Meet the Artist and Adventurer Steve Beede
The veteran attorney and musician by Carol Percy, Reporter, Lincoln News Messenger (Jan. 4, 2017)
It would be hard to imagine someone more diversified than Steve Beede.
Born in Boston, Massachusetts, the Lincoln resident is both a practicing real estate attorney who owns two offices in Placer County and a professional musician with the local Big Bad Mama Band.
With 55 years of musicianship, Beede sings and plays drums, bass, guitar, piano and other instruments. His artistic resume includes drumming for a world championship marching band, performing at the Sacramento Jazz Festival and opening for rockers ZZ Top at the Arco Arena.
After moving to Lincoln Hills in 2014, Beede and his wife, Ann, have enjoyed participating in the senior community’s many activities, including golf and sports car clubs and the music and recreational vehicle groups. “Lincoln Hills is a Club Med for adults,” Beede joked.
The News Messenger asked Beede the following questions:
How has music influenced your life?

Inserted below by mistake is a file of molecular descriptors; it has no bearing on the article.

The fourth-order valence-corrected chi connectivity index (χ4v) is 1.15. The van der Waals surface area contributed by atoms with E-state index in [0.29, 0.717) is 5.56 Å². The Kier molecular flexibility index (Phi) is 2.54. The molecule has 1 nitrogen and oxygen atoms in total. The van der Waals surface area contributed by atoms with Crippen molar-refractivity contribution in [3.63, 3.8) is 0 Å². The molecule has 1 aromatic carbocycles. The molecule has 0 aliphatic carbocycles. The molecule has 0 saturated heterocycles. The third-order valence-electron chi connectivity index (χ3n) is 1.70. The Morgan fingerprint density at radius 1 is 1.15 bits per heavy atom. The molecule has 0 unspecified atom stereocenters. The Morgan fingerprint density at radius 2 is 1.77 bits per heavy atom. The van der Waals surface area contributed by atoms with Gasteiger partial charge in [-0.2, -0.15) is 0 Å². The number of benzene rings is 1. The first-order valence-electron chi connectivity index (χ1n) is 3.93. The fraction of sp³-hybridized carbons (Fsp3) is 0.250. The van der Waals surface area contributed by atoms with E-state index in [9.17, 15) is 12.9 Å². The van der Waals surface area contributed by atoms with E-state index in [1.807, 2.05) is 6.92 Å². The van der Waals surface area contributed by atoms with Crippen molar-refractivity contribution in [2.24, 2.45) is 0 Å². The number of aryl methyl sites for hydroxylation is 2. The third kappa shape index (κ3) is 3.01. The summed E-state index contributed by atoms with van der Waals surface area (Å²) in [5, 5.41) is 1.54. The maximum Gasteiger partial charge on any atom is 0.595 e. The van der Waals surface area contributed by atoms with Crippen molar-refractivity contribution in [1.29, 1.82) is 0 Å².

“Music has been a part of my life since I was about 5 years old and has been a constant ever since. Whether it be on drums, guitar, bass, trombone or something else, the creation of music and harmony is both relaxing and exciting. Plus the adoration of the fans is great, especially when they’re buying the beer. In my 20s, I did a lot of singing in men’s choruses in Boston and later in barbershop (quartets) in Sacramento.”
When did you first study music?
“At age 11 when I joined a drum and bugle corps and learned drumming. I later went on to teach drumming and played with a champion marching band from ages 14 to 17 and with the World Champion 27th Lancers Drum & Bugle Corps from ages 17 to 20. I also played trombone in junior high and percussion in high school and with the Boston Youth Symphony Orchestra.”
What was your first instrument?
“Drumming was my first real instrument. I chose it in part because I found a pair of drumsticks in the hall closet at our home and found out that my stepfather had played drums years earlier. Drumming and drummers were cool and, best of all, I only had to carry my sticks. The adults hauled all the drums. Way easier than little me dragging the trombone around.”
What kind of music do you like?
“I like almost all kinds of music. I grew up with the Beach Boys, Beatles and the (Rolling) Stones but I was really into jazz, especially Dave Brubeck. I started dancing and singing along from about age 5 with 45-rpm records. What I like most about playing in bands such as the Big Bad Mama Band is that I get exposed to all sorts of music I’ve heard but never had a chance to play.”